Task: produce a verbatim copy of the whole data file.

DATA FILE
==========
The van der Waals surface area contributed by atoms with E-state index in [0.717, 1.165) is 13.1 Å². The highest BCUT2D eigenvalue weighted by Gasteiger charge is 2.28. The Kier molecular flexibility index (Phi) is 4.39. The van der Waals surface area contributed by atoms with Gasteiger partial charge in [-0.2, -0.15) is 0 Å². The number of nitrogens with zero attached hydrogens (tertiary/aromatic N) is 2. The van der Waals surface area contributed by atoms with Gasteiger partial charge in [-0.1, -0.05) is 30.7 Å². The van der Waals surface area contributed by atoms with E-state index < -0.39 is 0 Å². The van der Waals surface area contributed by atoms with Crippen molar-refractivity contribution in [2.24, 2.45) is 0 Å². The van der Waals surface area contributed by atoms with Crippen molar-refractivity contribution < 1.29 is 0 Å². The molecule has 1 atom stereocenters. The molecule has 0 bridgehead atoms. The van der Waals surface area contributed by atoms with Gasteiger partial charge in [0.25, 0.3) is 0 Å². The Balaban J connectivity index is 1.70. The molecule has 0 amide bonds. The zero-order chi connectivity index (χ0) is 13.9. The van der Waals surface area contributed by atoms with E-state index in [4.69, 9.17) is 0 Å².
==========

The van der Waals surface area contributed by atoms with E-state index in [0.717, 1.165) is 13.1 Å². The highest BCUT2D eigenvalue weighted by Gasteiger charge is 2.28. The Kier molecular flexibility index (Phi) is 4.39. The van der Waals surface area contributed by atoms with Gasteiger partial charge in [-0.2, -0.15) is 0 Å². The number of nitrogens with zero attached hydrogens (tertiary/aromatic N) is 2. The van der Waals surface area contributed by atoms with Gasteiger partial charge in [-0.1, -0.05) is 30.7 Å². The van der Waals surface area contributed by atoms with E-state index < -0.39 is 0 Å². The van der Waals surface area contributed by atoms with Crippen molar-refractivity contribution in [2.24, 2.45) is 0 Å². The van der Waals surface area contributed by atoms with Crippen molar-refractivity contribution < 1.29 is 0 Å². The molecule has 1 atom stereocenters. The molecule has 0 bridgehead atoms. The van der Waals surface area contributed by atoms with Gasteiger partial charge in [0.25, 0.3) is 0 Å². The Balaban J connectivity index is 1.70. The molecule has 0 amide bonds. The zero-order chi connectivity index (χ0) is 13.9. The van der Waals surface area contributed by atoms with E-state index in [4.69, 9.17) is 0 Å².